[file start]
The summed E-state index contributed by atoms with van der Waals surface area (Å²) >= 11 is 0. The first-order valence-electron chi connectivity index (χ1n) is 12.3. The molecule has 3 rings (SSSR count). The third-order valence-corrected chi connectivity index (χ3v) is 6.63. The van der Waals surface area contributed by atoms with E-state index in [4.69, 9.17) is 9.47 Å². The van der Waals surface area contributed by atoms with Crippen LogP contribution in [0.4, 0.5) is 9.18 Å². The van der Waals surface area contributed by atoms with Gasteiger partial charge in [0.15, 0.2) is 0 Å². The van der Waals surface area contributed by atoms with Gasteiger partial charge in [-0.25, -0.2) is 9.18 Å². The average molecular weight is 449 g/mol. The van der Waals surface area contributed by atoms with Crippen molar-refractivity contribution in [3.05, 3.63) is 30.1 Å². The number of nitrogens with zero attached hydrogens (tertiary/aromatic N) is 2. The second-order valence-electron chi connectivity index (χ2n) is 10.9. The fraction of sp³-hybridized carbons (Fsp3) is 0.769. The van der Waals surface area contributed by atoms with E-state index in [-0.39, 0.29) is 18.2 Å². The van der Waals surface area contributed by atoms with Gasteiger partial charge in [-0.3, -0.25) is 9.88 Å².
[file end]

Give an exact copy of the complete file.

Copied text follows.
The summed E-state index contributed by atoms with van der Waals surface area (Å²) >= 11 is 0. The first-order valence-electron chi connectivity index (χ1n) is 12.3. The molecule has 3 rings (SSSR count). The third-order valence-corrected chi connectivity index (χ3v) is 6.63. The van der Waals surface area contributed by atoms with E-state index in [4.69, 9.17) is 9.47 Å². The van der Waals surface area contributed by atoms with Crippen LogP contribution in [0.4, 0.5) is 9.18 Å². The van der Waals surface area contributed by atoms with Gasteiger partial charge in [0.15, 0.2) is 0 Å². The van der Waals surface area contributed by atoms with Gasteiger partial charge in [-0.25, -0.2) is 9.18 Å². The average molecular weight is 449 g/mol. The van der Waals surface area contributed by atoms with Crippen molar-refractivity contribution in [3.05, 3.63) is 30.1 Å². The number of nitrogens with zero attached hydrogens (tertiary/aromatic N) is 2. The second-order valence-electron chi connectivity index (χ2n) is 10.9. The fraction of sp³-hybridized carbons (Fsp3) is 0.769. The van der Waals surface area contributed by atoms with E-state index in [-0.39, 0.29) is 18.2 Å². The van der Waals surface area contributed by atoms with Gasteiger partial charge in [-0.3, -0.25) is 9.88 Å².